Case Report

Very Late Stent Thrombosis of Sirolimus-Eluting Stent Combined with Late Stent Malapposition and Aneurysm Formation

Sun-Yang Min, MD, Young-Hak Kim, MD, *Seung-Jung Park, MD
Sun-Yang Min, MD, Young-Hak Kim, MD, *Seung-Jung Park, MD
From the Department of Medicine, University of Ulsan College of Medicine, Asan Medical Center, Seoul, South Korea. The authors report no financial relationships or conflicts of interest regarding the content herein. Manuscript submitted March 6, 2009, provisional acceptance given April 23, 2009, and final version accepted April 27, 2009. *Address for correspondence: Seung-Jung Park, MD, Department of Cardiology, University of Ulsan College of Medicine, Cardiac Center, Asan Medical Center, 388-1 Poongnap-dong, Songpa-gu, Seoul, 138-736, Korea. E-mail: sjpark@amc.seoul.kr

_______________________________________________ ABSTRACT:Late complications of drug-eluting stent, such as stent malapposition or aneurysm formation have emerged major concern. However, there is no available standard therapeutic guideline about them because the clinical course of those is variable and long-term follow-up data is not sufficient. A case presented here is acute ST-elevation myocardial infarction as a result of very late stent thrombosis developed in a patient with stent malapposition and peri-stent aneurysm formation 52 months after sirolimus-eluting stent implantation. In conclusion, more careful long-term follow-up studies are required to access the significance of these late vascular pathologic changes.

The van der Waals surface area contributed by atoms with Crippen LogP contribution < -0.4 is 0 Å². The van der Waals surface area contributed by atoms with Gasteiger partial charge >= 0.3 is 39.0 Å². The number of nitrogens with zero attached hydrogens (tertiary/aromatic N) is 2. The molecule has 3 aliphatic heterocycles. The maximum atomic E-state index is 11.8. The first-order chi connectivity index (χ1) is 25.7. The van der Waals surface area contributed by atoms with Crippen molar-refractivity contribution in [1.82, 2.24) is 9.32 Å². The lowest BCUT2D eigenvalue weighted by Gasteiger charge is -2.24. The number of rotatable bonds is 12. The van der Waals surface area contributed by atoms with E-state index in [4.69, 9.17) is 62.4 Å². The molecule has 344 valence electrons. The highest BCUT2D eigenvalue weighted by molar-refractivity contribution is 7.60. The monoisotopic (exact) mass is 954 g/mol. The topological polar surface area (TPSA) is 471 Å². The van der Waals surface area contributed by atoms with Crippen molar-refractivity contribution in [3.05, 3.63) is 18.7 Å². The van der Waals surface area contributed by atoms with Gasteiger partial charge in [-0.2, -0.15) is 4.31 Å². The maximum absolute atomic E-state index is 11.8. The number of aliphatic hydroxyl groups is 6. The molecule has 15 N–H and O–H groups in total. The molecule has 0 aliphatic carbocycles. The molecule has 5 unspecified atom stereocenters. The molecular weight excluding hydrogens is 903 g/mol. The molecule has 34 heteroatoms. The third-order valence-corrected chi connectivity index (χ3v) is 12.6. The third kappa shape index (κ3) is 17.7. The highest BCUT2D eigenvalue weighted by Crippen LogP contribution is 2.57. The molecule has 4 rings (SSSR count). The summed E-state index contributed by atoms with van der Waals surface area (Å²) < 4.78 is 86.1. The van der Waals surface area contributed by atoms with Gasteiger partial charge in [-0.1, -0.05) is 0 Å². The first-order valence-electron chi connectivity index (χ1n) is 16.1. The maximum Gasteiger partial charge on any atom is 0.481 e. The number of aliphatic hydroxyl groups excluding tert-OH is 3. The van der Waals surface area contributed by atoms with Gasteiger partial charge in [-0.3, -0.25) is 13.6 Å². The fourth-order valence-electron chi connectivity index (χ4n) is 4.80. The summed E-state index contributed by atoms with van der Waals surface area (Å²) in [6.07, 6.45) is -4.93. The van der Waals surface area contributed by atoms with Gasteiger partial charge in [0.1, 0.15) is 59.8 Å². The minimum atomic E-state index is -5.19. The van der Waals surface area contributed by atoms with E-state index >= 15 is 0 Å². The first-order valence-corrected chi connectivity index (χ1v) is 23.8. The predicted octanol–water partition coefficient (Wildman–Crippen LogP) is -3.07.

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J INVASIVE CARDIOL 2009;21:E175–E177 Key words: stent thrombus, myocardial infarction, aneurysm In the drug-eluting stent (DES) era, millions of patients with coronary artery disease have received coronary artery stents. As compared with bare-metal stent, DES dramatically reduce neointimal proliferation and restenosis rates, leading to a significant reduction of repeat revascularizations.1 However, stent thrombosis occurring in the late or very late phase is a major concern to DES safety.2,3 We present the case of a patient who suffered acute ST-elevation myocardial infarction (STEMI) complicated by very late stent thrombosis, late malapposition and aneurysm formation 52 months after Cypher™ sirolimus-eluting stent (SES) implantation (Cordis Corp., Miami Lakes, Florida). Case Description. A 49-year-old male, status 52 months post-implantation of 3 SESs in the left anterior descending artery (LAD), presented with acute anterior STEMI. The patient was a 30-pack-per-year smoker and had hyperlipidemia without a history of diabetes mellitus or hypertension. At the index procedure 52 months prior, the LAD lesion was totally occluded, with excellent collateralization from the right coronary artery (RCA). The lesions at the circumflex artery and right coronary artery were not significant. The ejection fraction was 69% without wall-motion abnormality. He thus underwent successful recanalization and received multiple stents with overlapping of 3.0 × 13 mm, 3.5 × 33 mm and 2.5 x 13 mm SES in the LAD (Figures 1A and 1B). After discharge, he continued on atenolol, simvastatin and triple antiplatelet therapy with aspirin, clopidogrel and cilostazole for 6 months. Thereafter, he terminated clopidogrel and cilostazol and continued aspirin monotherapy. Six months after stenting, the patient underwent angiographic surveillance as shown in Figures 1C and 1D. Angiography and intravascular ultrasound (IVUS) showed an absence of in-stent restenosis or aneurysm formation. There was only insignificant intimal plaque and mild stent malapposition in the stented segment (Figure 1D). During the following 52 months, the patients remained asymptomatic with a negative stress test. On the day of admission, the patient developed a severe anterior chest pain during bicycle exercise. His resting ECG showed prominent new ST-segment elevations > 1 mm in leads V1–V4. The patient’s left ventricular ejection fraction (LVEF) was reduced to 45%, with akinesia at the anterior and apical walls. Emergent coronary angiography revealed total occlusion of the entire segment of the LAD stents (Figure 2A). After crossing the lesion with a 0.014 inch BMW guidewire (Guidant Corp., Santa Clara, California), IVUS examination was attempted using the 40 MHz IVUS catheter (Boston Scientific Corp., Natick, Massachusetts), but difficulties were encountered in the advancement of IVUS catheter into the diseased vessel. Therefore, the lesion was dilated with a 2.5 x 20 mm balloon (Pleon, Biotronik, Inc., Berlin, Germany), with significant residual narrowing (Figure 2B). In order to assess the luminal pathology, IVUS examination was tried again and showed aneurysmal dilatation and significant plaque inside and behind the entire SES (Figure 2D). Because of significant plaque and dissection in the entire segment of SES, the lesion was implanted with 3.5 x 28 mm, 3.5 x 28 mm and 2.75 x 28 mm everolimus-eluting stents (Xience-V™, Abbott Vascular, Abbott Park, Illinois) with a successful angiographic result (Figure 2C). The patient recovered uneventfully and was discharged with the antiplatelet medications aspirin, clopidogrel and cilostazole. Discussion. This case report features acute STEMI as a result of very late stent thrombosis that developed in a patient with stent malapposition and persistent aneurysm formation after SES implantation. The pathologic mechanism of late DES thrombosis is likely multifactorial.4 Virmani et al previously demonstrated pathological specimens from patients who died of late DES thrombosis due to delayed arterial healing characterized by incomplete reendothelialization as the cardinal risk factor, and other factors such as coronary artery aneurysm due to hypersensitivity reaction and late stent malapposition.4–6 Also, premature discontinuation of antiplatelet medication, renal failure, diabetes and low ejection fraction have been identified as predisposing factors in several studies.7,8 According to the ACC/AHA/ SCAI 2007 guideline, all patients who have received DES should be given clopidogrel 75 mg/day for at least 12 months.9 However, at the time of initial coronary stenting 4 years prior, the duration of dual antiplatelet therapy was recommended for at least 3 months after Cypher stent implantation.9 But in our case, even though the patient received aspirin and clopidogrel for 6 months as recommended, thrombosis occurred 45 months after clopidogrel discontinuation despite aspirin continuation. In the majority of cases, late stent thrombosis occurred just after discontinuation of antiplatelet therapy.10 This indicates that another mechanism other than discontinuation of antiplatelet medication might be involved in the occurrence of very late stent thrombosis. In our patient’s case, it was unlikely that the vascular pathology had significantly progressed to aneurysm formation combined with stent malapposition 4 years after stenting, as 6-month angiography and IVUS showed only a mild degree of stent malapposition. Previous studies showed that late stent malapposition after DES implantation was not associated with adverse events.11,12 In contrast, from a registry of 40 autopsies of patients treated with DES (68 stents), malapposition was observed in 2 of 14 cases.4 This was consistent with the IVUS study demonstrating that stent malapposition and underexpansion are significantly associated with stent thrombosis.13 In addition, a previous autopsy case showed a fatal result of late stent thrombosis at 18 months after SES implantation associated with a localized hypersensitivity reaction and coronary artery aneurysm formation.5 Moreover, there are two other reports about coronary aneurysm formation occurring within 2 weeks of the procedure that required surgical intervention.14 The surgical findings showed inflammation at the site of aneurysm formation, which suggested a hypersensitivity reaction to the metal, the polymer or the drug.14 In the present case, extensive, persistent aneurysm formation of the stented region, malapposition with positive remodeling and placement of multiple stents would have resulted in abnormal blood flow in the patient with a predisposition to stent thrombosis. Conclusion. We report a case of very late stent thrombosis 52 months after SES implantation and 45 months after clopidogrel discontinuation in the presence of late stent malapposition and coronary artery aneurysm. Careful long-term follow-up studies are required to establish a reasonable therapeutic guideline to treat DES-related late vascular changes such as malapposition or aneurysm formation.